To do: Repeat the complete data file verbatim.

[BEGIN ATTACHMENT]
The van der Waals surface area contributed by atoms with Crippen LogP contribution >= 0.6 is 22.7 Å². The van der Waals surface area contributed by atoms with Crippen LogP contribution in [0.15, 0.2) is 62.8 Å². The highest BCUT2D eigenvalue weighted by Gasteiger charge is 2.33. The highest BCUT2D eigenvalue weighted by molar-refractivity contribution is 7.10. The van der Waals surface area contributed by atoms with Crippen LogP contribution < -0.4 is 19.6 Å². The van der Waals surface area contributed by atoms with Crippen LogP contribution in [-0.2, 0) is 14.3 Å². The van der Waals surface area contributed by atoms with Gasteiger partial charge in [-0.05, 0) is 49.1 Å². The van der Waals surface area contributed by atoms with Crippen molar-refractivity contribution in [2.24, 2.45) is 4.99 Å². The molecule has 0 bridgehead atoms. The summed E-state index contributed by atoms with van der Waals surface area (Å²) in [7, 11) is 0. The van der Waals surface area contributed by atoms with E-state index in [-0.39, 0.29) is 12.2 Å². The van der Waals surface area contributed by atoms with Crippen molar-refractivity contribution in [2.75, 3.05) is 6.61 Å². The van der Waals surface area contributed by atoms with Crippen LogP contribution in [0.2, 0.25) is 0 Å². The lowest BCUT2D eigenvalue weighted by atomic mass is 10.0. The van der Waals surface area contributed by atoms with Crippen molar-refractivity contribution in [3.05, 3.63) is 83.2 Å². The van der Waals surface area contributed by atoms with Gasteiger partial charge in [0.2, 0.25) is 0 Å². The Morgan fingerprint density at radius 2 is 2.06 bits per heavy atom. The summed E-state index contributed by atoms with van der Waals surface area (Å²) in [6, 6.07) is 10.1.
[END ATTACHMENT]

The van der Waals surface area contributed by atoms with Crippen LogP contribution >= 0.6 is 22.7 Å². The van der Waals surface area contributed by atoms with Crippen LogP contribution in [0.15, 0.2) is 62.8 Å². The highest BCUT2D eigenvalue weighted by Gasteiger charge is 2.33. The highest BCUT2D eigenvalue weighted by molar-refractivity contribution is 7.10. The van der Waals surface area contributed by atoms with Crippen LogP contribution < -0.4 is 19.6 Å². The van der Waals surface area contributed by atoms with Crippen LogP contribution in [-0.2, 0) is 14.3 Å². The van der Waals surface area contributed by atoms with Gasteiger partial charge in [-0.05, 0) is 49.1 Å². The van der Waals surface area contributed by atoms with Crippen molar-refractivity contribution in [2.24, 2.45) is 4.99 Å². The molecule has 0 bridgehead atoms. The summed E-state index contributed by atoms with van der Waals surface area (Å²) in [7, 11) is 0. The van der Waals surface area contributed by atoms with E-state index in [-0.39, 0.29) is 12.2 Å². The van der Waals surface area contributed by atoms with Crippen molar-refractivity contribution in [2.75, 3.05) is 6.61 Å². The van der Waals surface area contributed by atoms with Crippen LogP contribution in [0.2, 0.25) is 0 Å². The lowest BCUT2D eigenvalue weighted by atomic mass is 10.0. The van der Waals surface area contributed by atoms with Crippen molar-refractivity contribution in [3.05, 3.63) is 83.2 Å². The van der Waals surface area contributed by atoms with Gasteiger partial charge in [0.2, 0.25) is 0 Å². The Morgan fingerprint density at radius 2 is 2.06 bits per heavy atom. The summed E-state index contributed by atoms with van der Waals surface area (Å²) in [6, 6.07) is 10.1.